What is Periodontal Disease?

eriodontal disease, or gum disease, is the leading cause of tooth loss in adults, affecting 3 out of 4 people at some point in life. It can be treated successfully, if detected in time. Treating and preventing gum disease brings great health benefits. By retaining your natural teeth, you can chew more comfortably and enjoy better digestion. You can have a healthy smile, a natural asset to your appearance. You can save money and avoid discomfort by preventing future dental problems.

Periodontal disease affects the gums and supporting tissue of your teeth. In gingivitis, the early stages of periodontal disease, gum tissue may become red, swollen, and bleed easily. Periodontal disease is a more advanced stage where bone and tissues supporting the teeth are destroyed. Pockets filled with infection form around the teeth. As the disease progresses, teeth become loose and may eventually fally out or require extraction.

What is Laser Periodontal Therapy?

Laser treatment is an advanced technique for Dr. Hassan to treat periodontal (gum) disease. A laser light is used to gently remove harmful bacteria and disease tissue from the gum pocket. This allows the body to heal naturally so that the gum pockets improve and the teeth become more stable. The laser is a wonderful tool that will help many patients bring themselves to a more healthy state.

What is Oral Sedation?

Sedative medication helps relax patients by slowing the action of the central nervous system. People remain aware of their surroundings, but are less responsive to external stimuli like the sound of the drill or the smell of materials.

What is Intravenous Sedation?

IV stands for intravenous. Medication that is administered intravenously is administered through the veins. Because of its rapid effects many patients prefer this option.

Do I need a referral to see a periodontist?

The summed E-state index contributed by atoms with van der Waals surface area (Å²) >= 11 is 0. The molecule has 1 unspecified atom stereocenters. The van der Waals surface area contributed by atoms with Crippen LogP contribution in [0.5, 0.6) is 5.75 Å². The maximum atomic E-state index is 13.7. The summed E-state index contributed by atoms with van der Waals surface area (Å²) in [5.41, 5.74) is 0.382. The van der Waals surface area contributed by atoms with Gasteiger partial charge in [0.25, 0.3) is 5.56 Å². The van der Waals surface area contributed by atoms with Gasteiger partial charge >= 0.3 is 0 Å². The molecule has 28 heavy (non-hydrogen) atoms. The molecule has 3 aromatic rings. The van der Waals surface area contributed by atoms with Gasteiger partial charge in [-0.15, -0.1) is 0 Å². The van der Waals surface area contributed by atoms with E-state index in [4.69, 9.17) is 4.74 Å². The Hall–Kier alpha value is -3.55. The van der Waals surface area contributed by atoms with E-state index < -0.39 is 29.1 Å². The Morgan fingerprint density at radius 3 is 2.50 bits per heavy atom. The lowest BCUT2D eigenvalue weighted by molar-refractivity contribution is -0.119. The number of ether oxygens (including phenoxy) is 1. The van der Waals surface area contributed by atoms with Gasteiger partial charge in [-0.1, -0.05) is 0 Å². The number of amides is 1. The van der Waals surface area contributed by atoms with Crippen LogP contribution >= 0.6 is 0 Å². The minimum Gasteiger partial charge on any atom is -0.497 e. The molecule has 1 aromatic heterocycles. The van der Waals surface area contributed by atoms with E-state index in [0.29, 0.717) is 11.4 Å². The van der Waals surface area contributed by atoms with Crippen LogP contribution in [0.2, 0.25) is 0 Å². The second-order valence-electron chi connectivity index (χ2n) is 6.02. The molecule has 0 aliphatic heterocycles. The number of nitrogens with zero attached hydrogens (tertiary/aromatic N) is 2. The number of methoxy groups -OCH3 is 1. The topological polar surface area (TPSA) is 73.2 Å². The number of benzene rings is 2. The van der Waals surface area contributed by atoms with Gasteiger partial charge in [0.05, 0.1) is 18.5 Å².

Prevention and treatment of slight periodontitis can be fully accomplished at a general dentistry practice. Your general dentist will refer you to a periodontist if the disease has progressed to an extent and level of complexity that requires a more involving therapy. You do not need a referral to see a periodontist if you have history of gum disease in your family or want to have a detailed exam with risk assessment.

What will it cost?

Since patients needs vary on the case basis, Dr. Hassan must complete your examination before establishing your treatment plan. The fee for periodontal treatment can vary considerably depending on the type of problems and the complexity and length of treatment. An approximate fee can usually be determined at the initial visit; but on occasion, some initial treatment or further diagnostic images, such as CBCT (cone beam computer tomography), must be completed before the final treatment planning can be established.

When will I go back to my General Dentist?

Our office and your general dentist will work closely together. If crowns, fillings, or temporary provisional prior to implant placement are needed, your dentist will provide them to us. After the active phase of periodontal/implant therapy is completed, you will enter the supportive periodontal/implant therapy stage and resume a maintenance schedule customized to your needs. Regular visits to your dentist are an important part of periodontal maintenance. Our offices will communicate and design a maintenance schedule that is best for you.

Will it hurt?

We will be as gentle as possible. The periodontal exam can be completed with little or no discomfort.

Do I need X-rays?

We will need current periodontal x-rays in order to see disease not otherwise visible. If your referring dentist has taken x-rays, you may request that they be forwarded to us.